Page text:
Okay, you've managed to find a parking spot relatively close to the door and you're heading into the shop. It's at this point, if you have M.E, you're hyper sensitive sensory system is being bombarded with noise from other shoppers and the loud music which seems to play in every shop! The bright fluorescent lights are starting to trigger a headache and your eyes are sore. The smell of food and perfume or cologne of other shoppers is also adding to that headache. The dizziness and nausea are all setting in and you've not even made it to the main part of the shop yet! All of this is beginning to drain your energy levels and now you're wondering if you'll actually make it around the shop. But you're there, so you decide to push yourself and deal with the inevitable Post Excursion Malaise {PEM} after.

ID: Graphic with a quote. "Person: I don't like shopping online. Me: I have no choice"

Then added to all the above is the struggle of shopping when you use mobility aids, which many of us with M.E or other chronic illnesses do.  In many cases, shops are simply inaccessible to those who use wheelchairs, or if there is wheelchair access, the shop can sometimes be difficult to navigate and there's a lack of space to move a wheelchair in without worrying about hitting any products. Obviously, big supermarkets do have wider aisles which does help but most shops in general can cause obstacles for wheelchair users and will continue to do so until accessibility for all becomes the standard.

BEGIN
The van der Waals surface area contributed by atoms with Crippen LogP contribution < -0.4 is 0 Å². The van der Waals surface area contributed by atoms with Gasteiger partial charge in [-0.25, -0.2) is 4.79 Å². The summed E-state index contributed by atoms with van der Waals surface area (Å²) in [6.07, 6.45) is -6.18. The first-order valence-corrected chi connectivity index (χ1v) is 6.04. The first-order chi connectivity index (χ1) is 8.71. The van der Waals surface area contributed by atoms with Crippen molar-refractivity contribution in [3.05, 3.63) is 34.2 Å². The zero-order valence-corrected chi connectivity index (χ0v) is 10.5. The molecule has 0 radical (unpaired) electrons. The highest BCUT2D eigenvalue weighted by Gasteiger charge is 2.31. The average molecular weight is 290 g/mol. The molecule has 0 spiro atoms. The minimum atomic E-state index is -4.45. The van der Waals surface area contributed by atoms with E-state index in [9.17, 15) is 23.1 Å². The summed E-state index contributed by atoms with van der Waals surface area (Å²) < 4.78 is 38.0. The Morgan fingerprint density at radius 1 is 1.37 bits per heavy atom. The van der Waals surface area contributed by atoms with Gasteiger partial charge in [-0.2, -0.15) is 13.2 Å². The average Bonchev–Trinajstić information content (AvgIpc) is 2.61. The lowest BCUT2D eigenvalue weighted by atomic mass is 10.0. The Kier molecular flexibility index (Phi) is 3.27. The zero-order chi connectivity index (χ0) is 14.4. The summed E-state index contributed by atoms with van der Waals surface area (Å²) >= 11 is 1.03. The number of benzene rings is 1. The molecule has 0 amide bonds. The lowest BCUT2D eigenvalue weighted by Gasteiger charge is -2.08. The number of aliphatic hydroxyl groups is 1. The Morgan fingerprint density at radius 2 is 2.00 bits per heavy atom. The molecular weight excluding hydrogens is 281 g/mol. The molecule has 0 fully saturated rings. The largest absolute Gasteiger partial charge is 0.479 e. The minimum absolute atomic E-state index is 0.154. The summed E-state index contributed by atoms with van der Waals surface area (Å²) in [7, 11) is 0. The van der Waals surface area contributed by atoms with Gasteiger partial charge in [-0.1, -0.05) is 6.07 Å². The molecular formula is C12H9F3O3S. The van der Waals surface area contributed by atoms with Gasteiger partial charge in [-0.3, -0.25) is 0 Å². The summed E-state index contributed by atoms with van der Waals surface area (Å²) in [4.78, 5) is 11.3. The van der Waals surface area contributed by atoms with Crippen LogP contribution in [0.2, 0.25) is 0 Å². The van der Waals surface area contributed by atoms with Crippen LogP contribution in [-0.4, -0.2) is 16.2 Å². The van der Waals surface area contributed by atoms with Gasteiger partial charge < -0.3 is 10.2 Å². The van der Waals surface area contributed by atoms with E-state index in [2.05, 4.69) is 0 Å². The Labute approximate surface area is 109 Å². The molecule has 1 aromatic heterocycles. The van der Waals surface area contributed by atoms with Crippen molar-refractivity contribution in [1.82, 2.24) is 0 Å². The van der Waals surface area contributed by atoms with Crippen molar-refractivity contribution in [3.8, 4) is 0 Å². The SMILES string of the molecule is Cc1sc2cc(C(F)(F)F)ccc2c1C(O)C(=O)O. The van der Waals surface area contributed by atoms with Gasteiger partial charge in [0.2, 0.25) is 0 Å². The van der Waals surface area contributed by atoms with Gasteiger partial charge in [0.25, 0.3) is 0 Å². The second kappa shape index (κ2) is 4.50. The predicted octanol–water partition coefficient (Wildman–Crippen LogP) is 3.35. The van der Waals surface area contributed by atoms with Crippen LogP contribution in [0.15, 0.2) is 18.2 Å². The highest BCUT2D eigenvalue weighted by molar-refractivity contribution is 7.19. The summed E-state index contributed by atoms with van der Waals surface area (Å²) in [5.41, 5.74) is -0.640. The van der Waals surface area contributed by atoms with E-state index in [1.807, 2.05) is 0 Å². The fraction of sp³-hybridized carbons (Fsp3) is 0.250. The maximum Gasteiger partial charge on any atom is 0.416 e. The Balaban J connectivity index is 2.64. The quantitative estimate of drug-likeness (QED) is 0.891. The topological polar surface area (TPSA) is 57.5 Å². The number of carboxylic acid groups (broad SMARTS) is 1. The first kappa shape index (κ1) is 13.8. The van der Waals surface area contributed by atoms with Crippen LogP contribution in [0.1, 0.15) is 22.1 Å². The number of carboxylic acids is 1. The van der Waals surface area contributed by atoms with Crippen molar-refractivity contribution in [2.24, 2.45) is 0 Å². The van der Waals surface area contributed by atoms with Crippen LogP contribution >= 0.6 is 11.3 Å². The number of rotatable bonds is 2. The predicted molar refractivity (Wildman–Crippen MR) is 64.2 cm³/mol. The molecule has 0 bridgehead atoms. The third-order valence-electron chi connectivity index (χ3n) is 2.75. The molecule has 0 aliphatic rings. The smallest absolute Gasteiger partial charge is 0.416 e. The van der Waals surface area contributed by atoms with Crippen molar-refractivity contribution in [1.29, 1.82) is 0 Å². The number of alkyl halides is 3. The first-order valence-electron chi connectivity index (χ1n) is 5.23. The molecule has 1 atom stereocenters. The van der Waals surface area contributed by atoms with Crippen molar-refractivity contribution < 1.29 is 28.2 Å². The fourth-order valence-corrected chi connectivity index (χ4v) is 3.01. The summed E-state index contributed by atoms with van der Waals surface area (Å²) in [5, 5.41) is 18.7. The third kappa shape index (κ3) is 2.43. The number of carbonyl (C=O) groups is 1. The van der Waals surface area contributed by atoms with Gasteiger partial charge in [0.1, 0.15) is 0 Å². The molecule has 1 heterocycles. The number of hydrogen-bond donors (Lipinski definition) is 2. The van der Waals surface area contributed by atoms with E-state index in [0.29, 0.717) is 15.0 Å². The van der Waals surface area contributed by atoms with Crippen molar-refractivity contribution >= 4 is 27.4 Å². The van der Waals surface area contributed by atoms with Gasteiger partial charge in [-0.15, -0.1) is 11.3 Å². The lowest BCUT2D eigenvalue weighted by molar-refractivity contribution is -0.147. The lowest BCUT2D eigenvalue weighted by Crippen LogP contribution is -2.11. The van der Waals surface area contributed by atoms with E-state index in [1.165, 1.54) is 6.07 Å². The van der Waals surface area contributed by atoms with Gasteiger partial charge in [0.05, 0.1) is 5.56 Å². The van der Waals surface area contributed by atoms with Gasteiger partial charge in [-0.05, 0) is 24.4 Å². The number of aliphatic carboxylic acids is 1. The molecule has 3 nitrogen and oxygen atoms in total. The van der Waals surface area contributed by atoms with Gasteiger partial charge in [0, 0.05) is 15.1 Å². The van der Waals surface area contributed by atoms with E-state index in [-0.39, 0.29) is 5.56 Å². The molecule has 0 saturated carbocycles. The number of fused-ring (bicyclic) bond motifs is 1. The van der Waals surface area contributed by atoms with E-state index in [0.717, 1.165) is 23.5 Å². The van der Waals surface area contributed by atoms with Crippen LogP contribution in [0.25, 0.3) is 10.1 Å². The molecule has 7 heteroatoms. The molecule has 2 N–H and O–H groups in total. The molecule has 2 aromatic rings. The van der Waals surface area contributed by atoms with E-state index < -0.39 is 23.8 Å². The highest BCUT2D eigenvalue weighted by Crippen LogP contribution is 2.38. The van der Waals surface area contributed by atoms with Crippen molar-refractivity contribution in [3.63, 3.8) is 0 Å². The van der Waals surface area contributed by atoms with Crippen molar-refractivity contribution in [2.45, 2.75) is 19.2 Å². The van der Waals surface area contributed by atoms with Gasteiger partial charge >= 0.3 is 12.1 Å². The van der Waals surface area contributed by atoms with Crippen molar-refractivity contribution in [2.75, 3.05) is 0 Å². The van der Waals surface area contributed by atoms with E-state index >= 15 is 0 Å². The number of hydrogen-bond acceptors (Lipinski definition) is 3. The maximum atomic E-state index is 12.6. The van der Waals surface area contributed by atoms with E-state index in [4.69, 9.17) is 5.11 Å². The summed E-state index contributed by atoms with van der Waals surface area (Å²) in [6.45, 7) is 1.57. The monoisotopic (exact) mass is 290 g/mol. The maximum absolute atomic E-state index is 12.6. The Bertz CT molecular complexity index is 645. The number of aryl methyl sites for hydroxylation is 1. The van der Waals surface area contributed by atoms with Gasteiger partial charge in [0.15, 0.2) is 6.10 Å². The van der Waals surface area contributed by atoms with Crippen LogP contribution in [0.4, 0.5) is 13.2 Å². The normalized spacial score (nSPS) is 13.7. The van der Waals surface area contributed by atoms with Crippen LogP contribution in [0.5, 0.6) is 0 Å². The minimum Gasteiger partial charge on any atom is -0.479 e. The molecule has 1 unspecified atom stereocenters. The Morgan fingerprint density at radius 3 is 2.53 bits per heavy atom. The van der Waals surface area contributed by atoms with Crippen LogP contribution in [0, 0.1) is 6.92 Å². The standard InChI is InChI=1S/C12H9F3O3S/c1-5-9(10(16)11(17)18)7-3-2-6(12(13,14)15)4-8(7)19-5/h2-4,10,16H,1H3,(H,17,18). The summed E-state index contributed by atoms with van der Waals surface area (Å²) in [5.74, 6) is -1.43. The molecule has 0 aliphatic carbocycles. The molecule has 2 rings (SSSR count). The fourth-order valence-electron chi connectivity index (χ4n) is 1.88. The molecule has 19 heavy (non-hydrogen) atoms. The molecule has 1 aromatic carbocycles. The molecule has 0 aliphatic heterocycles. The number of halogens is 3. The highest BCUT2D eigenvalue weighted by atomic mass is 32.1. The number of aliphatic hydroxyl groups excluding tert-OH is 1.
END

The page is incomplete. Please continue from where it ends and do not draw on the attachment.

At present, I'm not a wheelchair user, my mobility aid of choice is a Cane. I did use Crutches up until a couple of years ago, but found that I struggled to navigate certain shops due to lack of space. So although I find Crutches offer more support, I got myself a Cane instead {I still have and sometimes use my Crutches though} and on the very rare times I have been able to get to a shop, I've found it easier to get around.

But while my Cane or Crutches offer support while walking, the fact remains that shopping is exhausting. I remember a number of years ago now, I managed a small shopping trip with a couple of family members. By the time I got into the second shop, I was feeling exhausted, dizzy and in need of somewhere to sit. Thankfully, I wasn't too far from the shoe department, so I was able to sit on one of the stools you use when trying on shoes. If I hadn't been, I would have ended up on the floor among the clothes racks.

This experience made me realise that while there are benches scattered outside around town and city centres, there is a big lack of seating areas within shops themselves. I know that seats in shops may not be feasible in smaller shops, but having them in larger ones, would be incredibly helpful. Being able to sit and rest, may not stop the resulting PEM, but it would help someone with M.E to finish the shopping trip and get home.

While I really do miss browsing actual shops on a regular basis, it's wonderful that many of the shops I enjoyed wandering around and even buying from, have websites. This means I'm able to browse them at my leisure, from my bed. While this can also leave me feeling exhausted at times, it's definitely not to the level of actually going to the shops.

So with all the limits my chronic illnesses, especially M.E, has put on my life, being able to shop online allows me to, in some way, still do something I enjoyed doing before I became too ill to leave the house as regularly as I want to.

This is something I am very thankful for.

L x